Saturday, September 22, 2007

Quick Jena 6 Roundup

My man The Field Negro is on it, noting that not only was the march in solidarity with the Jena 6 a success (I've read somewhere it described as a harbinger of a resurgent Civil Rights movement - which I hope is true), and that of course the BBBs largely dropped the ball in providing any sort of meaningful coverage.

On the success end, for once CNN turned out to be actually useful:
Thousands of protesters clogged the tiny town of Jena, Louisiana, Thursday to show their indignation over what they consider unjust, unequal punishments meted out in two racially charged incidents.

They swarmed over the grounds of Jena High School, where nooses were hung from a tree in early August 2006, about three months before six black teens known as the "Jena 6" were accused of beating a white classmate.

While the tension was palpable, news broke Thursday afternoon that the 3rd Circuit Court of Appeal ordered a hearing within 72 hours to determine if the only one of the six still behind bars can be released.

The order has "got to be good," Mychal Bell's attorney, Bob Noel, told CNN. "It means we have a day in court. Any day in court is going to be a good day."

Earlier, there was an aura of a pilgrimage at the site where the controversial tree once stood before school administrators had it removed.

Many people touched the ground and some retrieved a lump of dirt, said CNN's Eric Marrapodi. He said the part of the town he was in was ill-prepared for the crowds -- no water or toilets were available.

In the background, groups shouted "Black power" and "No justice, no peace."

The estimated 15000 to 20,000 demonstrators shut down the town of 3,000 in central Louisiana. Many residents left for the day, and government agencies, businesses and schools were closed.

Sgt. Tim Ledet of the Louisiana State Police said protesters in buses were still bringing people to town at midday because of the gridlock, but many protesters got off and walked into town on foot.


Hundreds of college students from historically black schools such as Howard University in Washington traveled to Jena, along with civil rights activists such as Al Sharpton and the Rev. Jesse Jackson, who helped organize the event. Martin Luther King III also attended, saying, "This is about justice for the six young men."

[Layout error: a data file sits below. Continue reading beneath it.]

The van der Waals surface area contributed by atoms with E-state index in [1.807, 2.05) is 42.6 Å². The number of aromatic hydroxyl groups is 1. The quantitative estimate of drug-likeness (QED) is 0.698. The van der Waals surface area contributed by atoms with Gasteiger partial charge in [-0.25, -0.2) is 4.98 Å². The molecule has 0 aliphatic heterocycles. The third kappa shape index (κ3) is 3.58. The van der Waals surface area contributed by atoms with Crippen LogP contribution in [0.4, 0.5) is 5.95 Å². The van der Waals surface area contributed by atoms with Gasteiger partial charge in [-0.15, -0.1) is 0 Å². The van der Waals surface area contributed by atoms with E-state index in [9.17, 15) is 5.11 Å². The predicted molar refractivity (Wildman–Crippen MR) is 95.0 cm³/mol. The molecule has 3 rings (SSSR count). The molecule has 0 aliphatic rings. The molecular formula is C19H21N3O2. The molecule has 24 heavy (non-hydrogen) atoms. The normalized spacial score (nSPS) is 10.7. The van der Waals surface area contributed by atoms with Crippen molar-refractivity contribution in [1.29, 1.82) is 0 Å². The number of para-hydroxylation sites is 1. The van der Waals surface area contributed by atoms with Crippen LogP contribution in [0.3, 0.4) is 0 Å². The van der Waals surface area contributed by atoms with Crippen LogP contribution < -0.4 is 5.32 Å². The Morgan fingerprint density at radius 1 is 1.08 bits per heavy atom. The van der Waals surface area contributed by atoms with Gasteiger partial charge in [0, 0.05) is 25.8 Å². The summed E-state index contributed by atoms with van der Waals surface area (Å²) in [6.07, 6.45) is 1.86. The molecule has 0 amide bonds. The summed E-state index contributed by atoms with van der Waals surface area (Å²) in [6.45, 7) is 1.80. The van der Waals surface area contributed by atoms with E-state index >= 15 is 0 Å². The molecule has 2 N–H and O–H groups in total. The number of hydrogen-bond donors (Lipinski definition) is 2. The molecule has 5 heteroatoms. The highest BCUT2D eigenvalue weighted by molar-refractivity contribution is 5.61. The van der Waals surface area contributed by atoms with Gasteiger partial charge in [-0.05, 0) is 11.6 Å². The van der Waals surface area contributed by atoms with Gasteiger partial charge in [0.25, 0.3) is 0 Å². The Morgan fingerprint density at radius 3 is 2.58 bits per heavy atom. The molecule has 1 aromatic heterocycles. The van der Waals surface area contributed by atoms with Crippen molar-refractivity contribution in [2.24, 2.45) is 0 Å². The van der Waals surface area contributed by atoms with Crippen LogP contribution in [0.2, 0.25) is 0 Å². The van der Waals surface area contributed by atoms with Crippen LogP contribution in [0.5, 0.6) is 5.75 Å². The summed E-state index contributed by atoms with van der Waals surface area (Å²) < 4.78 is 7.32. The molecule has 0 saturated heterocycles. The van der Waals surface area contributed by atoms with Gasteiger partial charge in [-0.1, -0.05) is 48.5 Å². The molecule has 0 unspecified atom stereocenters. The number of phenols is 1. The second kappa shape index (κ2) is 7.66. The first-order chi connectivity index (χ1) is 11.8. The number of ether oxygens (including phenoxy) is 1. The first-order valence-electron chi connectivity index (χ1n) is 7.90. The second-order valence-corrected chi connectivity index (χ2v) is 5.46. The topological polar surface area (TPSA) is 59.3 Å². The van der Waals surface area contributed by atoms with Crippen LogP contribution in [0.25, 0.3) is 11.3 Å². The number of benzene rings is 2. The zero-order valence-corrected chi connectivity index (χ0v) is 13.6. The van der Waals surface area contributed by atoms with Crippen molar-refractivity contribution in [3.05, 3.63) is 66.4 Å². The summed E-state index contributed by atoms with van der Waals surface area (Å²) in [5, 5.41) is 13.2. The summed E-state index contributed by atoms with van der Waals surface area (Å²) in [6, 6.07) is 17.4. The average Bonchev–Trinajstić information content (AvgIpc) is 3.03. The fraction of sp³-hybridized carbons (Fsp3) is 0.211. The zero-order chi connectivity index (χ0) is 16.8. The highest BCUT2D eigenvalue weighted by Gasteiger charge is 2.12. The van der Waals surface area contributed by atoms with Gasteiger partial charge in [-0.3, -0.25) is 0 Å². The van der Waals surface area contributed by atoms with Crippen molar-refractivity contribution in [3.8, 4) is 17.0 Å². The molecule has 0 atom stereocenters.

Sharpton called Jena the beginning of the 21st century civil rights movement.

"There's a Jena in every state," Jackson told the crowd in Jena on Thursday morning.

JoAnn Scales, who brought her three teenage children on a two-day bus journey from Los Angeles, California, to Jena, made the same point.

"The reason I brought my children is because it could have been one of them" involved in an incident like the one in Jena.

"If this can happen to them [the Jena 6] , it can happen to anyone," Scales said.

Ondra Hathaway was on the bus with Scales.

"If this young man [Bell] was railroaded to do time as an adult, how many more people has that happened to?" she said.

Jackson said on CNN's "American Morning" on Thursday that the charges against the black youths, their possible jail terms if convicted and their bail amounts are "excessive."

Punishing the teens with probation would have been sufficient, Jackson said.

Bails for the Jena 6 were between $70,000 and $138,000, and all but Bell have posted bond. Bell, 17, has been in prison since his arrest. The judge has refused to lower his $90,000 bail, citing Bell's record, which includes four juvenile offenses -- two simple battery charges among them.

Bell was 16 at the time of the attack; 17 is the legal adult age in Louisiana.

One of the more disturbing events surrounding the protest:
ALEXANDRIA, Louisiana (CNN) -- A Louisiana city that hosted many of the "Jena 6" protesters Thursday became the site of a racially charged incident of its own.

Authorities in Alexandria, less than 40 miles southwest of Jena, arrested two people who were driving a red pickup Thursday night with two nooses hanging off the back, repeatedly passing groups of demonstrators who were waiting for buses back to their home states. [...]

The driver of the red truck, whom Alexandria police identified as Jeremiah Munsen, 18, was charged with contributing to the delinquency of a minor -- a reference to the 16-year-old passenger. Munsen also was charged with driving while intoxicated and inciting to riot, according to the police report. [...]

The passenger told police he and his family are in the Ku Klux Klan and that he had KKK tattooed on his chest, the police report said. He also said that he tied the nooses and that the brass knuckles belonged to him, the report said.
Hat tip to my man, Nezua!

Of course the goons who hung nooses in Jena, thus starting a chain of events leading up to the present, have inspired some copycats in NC:
Police are investigating an incident in which students and faculty said four nooses were hung from a tree at the school.The finding occurred Friday morning at Andrews High School.Guilford County Schools said it was working with the High Point Police Department on the investigation.
Racism is very much alive and well in the US. Ignore at your own risk.

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